This (Thursday) afternoon at the White House, Park County commissioners Tim French and Loren Grosskopf will be among a handful of Wyoming and North Dakota officials getting the undivided attention of some of President Donald Trump’s top advisers.
It’s unlikely that they’ll get time with the president himself, who’s been inviting county, state and municipal-level officials from across the country to the White House this year. But Vice President Mike Pence is a possibility: He dropped in on officials from Arkansas last week.
“What we’ve been told is it’s a day-to-day decision who comes,” Grosskopf said Tuesday. The commissioners do expect to at least get some time with a couple of Trump’s cabinet members and Press Secretary Sarah Huckabee Sanders.
Grosskopf and French are among six commissioners — out of 93 in Wyoming — who decided to take Trump up on his invitation.
At a meeting earlier this month, French said that, “if we can make a direct connection with the White House to Park County, that’s huge.”
Grosskopf added Tuesday that, “it’s too good of an opportunity to bring some of our issues forth to miss this.”
By early August, Grosskopf had already compiled roughly 15 items he wanted to discuss with federal officials. Most of them, he said, related to federal land issues. (For instance, commissioners recently urged Department of the Interior officials to move more quickly to relax federal restrictions on oil and gas development on public lands.)
Grosskopf said he also planned to relay Park County’s thanks to the president for supporting higher Payments in Lieu of Taxes to counties.
Park County commissioners received their White House invitation roughly a month ago via a nondescript email. It was low-key enough that there was initially some confusion about whether the message was legitimate. (Some Idaho officials reportedly mistook their invites for spam in June.)
Park County Sheriff Scott Steward said he also received an invitation, but “I’m not that impressed with that kind of stuff, so I don’t think I’m going to go,” he said at the commission’s Aug. 7 meeting. Steward quipped that if he went to the White House, he’d walk around asking how much everything cost.
Meanwhile, Commissioner Joe Tilden said he just couldn’t get away to D.C.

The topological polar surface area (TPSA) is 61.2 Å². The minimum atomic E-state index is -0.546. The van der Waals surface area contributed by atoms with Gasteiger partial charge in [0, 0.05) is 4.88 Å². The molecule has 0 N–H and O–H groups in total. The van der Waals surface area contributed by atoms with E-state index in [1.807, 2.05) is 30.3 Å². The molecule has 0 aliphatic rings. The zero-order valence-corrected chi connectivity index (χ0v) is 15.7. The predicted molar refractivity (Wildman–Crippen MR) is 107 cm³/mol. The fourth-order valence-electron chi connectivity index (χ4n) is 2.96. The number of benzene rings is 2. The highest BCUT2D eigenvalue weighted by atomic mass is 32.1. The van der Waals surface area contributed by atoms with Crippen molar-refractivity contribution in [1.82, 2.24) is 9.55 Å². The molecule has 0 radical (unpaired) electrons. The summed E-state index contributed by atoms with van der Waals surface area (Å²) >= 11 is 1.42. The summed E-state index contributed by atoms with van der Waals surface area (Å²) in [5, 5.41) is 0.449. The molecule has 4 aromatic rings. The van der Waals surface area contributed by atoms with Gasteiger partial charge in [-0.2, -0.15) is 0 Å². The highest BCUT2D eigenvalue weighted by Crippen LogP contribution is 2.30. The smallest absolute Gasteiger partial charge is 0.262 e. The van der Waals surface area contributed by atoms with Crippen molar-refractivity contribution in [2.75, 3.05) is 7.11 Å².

“I wish I could,” he said. “I think it’d be great.”
Invitations were also extended to city officials around Wyoming, including Powell Mayor John Wetzel, who opted not to make the trip.
“We didn’t find out until the last minute and the cost to go was a little high … and I didn’t feel it was right for the city to foot the bill for me to go,” Wetzel said Tuesday.
In addition to the six commissioners, 11 city officials traveled to D.C., making a 17-member contingent from Wyoming, Grosskopf said.
While in the nation’s capital, French and Grosskopf also plan to meet with Wyoming’s full Congressional delegation — U.S. Sens. Mike Enzi and John Barrasso and U.S. Rep. Liz Cheney — and staffers for Secretary of the Interior Ryan Zinke.
Before their meeting, Grosskopf and French were set to get a White House tour this (Thursday) morning, which will be about the only sightseeing on the agenda.
The White House gatherings of officials from different states have been dubbed “state days.”
In a May article, Politico quoted two former aides as saying that, while the days are billed as an effort to establish relationships between local and federal officials, “they also are designed to engender new loyalty to a president some Republicans refused to support in 2016 as he begins to look ahead to his re-election campaign.”
Grosskopf said Aug. 7 that commissioners were told that Trump “admired the work of the county commissioners because the problems we deal with on a day-to-day basis, we resolve them and they’re not politically directed. We don’t have the issues of Democrats and Republicans.”
At that meeting, the Park County commissioners, who all are Republicans, brainstormed possible gifts they could bring the president.
French quipped that they could present Trump with “a dead wolf” or a ball cap that says, “Lock her up.” (That’s a phrase Trump supporters have chanted in calling for former Secretary of State Hillary Clinton to be jailed.) Grosskopf jokingly said they could offer the president a grizzly bear claw, but “I didn’t draw a tag, so unfortunately I won’t have a grizzly claw to give him.”
Commissioners ultimately decided to give Trump a miniature version of Gertrude Vanderbilt Whitney’s famous sculpture, “Buffalo Bill — The Scout” that sits just down the street from the Park County Courthouse. Grosskopf said they attached a plaque to the 7-inch-high bronze that reads, “Making Wyoming Great, Park County, Wyoming.”